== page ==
Diamond In the Rough

     Since the early January Sago Mine tragedy, most media have generally slanted coverage of the U.S. mining industry in a negative direction focusing coverage on mining regulations as too weak, fines too smalls, or companies as too cheap to invest in safety equipment. That coal mining is a growing industry that pays well has been relatively unexplored by the media, but USA Todays Tom Vanden Brook did a good job of it in his Money section cover story in the February 15 paper.

     Coal, once derided as a dirty fuel, is hot, Vanden Brook writes, adding, Demand for coal to fuel power plants is growing as oil and natural gas prices soar. So is demand for miners.

     Citing Jim Dean, director of West Virginia Universitys Mining Extension Service, Vanden Brook reported that aging, retiring miners and a growing mining industry will yield around 7,000 new jobs in the next 10 years in West Virginia, while Luke Popovich of the National Mining Association told Vanden Brook some 50,000 miners would need to be hired in the next decade to meet national demand.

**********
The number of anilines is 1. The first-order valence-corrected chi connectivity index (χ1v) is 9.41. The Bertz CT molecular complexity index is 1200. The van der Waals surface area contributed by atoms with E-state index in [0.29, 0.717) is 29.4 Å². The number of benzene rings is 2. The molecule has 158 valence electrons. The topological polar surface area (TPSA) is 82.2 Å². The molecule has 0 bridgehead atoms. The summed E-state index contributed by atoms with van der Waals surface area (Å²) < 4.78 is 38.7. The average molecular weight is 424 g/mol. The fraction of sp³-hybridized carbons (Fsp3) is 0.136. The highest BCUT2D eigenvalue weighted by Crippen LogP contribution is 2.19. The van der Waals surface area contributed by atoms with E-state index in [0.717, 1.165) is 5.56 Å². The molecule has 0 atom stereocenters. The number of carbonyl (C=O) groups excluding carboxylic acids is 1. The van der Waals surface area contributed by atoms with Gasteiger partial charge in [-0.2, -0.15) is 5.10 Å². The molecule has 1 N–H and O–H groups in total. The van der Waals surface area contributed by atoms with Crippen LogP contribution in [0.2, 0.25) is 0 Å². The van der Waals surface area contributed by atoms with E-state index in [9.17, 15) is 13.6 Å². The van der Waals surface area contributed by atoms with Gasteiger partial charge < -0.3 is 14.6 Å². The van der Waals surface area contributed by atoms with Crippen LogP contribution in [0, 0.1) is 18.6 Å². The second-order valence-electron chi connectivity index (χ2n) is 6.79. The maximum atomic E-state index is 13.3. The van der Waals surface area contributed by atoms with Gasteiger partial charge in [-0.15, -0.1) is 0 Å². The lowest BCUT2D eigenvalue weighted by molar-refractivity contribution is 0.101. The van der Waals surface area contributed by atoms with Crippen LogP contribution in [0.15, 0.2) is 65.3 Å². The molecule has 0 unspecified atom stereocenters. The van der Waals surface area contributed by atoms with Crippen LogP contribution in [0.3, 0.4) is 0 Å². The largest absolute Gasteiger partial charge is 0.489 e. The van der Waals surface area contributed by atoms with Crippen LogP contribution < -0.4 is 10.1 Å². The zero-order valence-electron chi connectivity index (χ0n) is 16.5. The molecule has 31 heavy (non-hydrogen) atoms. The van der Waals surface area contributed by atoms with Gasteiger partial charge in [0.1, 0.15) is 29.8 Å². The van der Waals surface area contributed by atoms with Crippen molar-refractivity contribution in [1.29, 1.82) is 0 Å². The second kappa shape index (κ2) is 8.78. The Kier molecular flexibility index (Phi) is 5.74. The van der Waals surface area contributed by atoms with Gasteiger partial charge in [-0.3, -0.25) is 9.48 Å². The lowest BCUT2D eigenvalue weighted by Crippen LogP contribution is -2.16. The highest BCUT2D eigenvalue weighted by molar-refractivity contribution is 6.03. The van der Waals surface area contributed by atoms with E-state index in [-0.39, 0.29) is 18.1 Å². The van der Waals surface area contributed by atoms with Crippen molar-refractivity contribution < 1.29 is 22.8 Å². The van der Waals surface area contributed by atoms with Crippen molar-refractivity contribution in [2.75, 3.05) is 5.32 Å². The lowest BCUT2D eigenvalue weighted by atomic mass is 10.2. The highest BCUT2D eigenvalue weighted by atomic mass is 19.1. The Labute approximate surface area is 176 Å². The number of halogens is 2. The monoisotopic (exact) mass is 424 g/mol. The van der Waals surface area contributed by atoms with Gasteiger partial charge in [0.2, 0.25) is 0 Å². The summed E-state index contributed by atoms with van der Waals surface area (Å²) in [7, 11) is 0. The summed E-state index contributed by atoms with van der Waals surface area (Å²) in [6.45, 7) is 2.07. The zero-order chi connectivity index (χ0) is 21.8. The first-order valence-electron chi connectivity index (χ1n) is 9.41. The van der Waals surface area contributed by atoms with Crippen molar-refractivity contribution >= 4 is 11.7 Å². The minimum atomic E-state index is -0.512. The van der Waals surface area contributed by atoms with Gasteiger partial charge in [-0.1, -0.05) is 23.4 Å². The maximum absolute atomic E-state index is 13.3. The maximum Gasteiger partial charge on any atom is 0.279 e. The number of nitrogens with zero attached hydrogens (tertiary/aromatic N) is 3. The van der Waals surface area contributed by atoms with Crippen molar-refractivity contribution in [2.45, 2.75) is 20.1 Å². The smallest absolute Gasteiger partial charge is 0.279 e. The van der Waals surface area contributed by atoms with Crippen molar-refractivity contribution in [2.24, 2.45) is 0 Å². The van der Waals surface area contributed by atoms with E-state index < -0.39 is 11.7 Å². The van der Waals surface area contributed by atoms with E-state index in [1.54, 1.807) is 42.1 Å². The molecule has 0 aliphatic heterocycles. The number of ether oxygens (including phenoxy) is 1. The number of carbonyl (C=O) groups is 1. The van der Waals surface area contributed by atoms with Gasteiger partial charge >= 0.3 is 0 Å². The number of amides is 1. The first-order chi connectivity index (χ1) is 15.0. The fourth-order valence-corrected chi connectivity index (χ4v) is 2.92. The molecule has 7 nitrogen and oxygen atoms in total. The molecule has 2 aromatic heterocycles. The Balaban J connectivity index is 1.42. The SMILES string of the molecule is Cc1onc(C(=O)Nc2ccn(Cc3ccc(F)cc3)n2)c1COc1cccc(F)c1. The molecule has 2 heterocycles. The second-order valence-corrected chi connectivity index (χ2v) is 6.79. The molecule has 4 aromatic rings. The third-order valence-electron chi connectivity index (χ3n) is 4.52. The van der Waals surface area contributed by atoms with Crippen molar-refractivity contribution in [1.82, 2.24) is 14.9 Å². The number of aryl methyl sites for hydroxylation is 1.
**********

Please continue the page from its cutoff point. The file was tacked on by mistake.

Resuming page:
Whats more, noted Vanden Brook, mining jobs pay well as the average West Virginia miner made about $64,000 last year, according to Workforce West Virginia more than twice the $31,000 average income for all industries in the state.

     The Business & Media Institute has previously reported how the media have skewed reporting towards arguments in favor of heavier regulation and attacking coal mining companies while ignoring the strong safety record of U.S. mining both in historical perspective, and when compared to other coal-producing countries.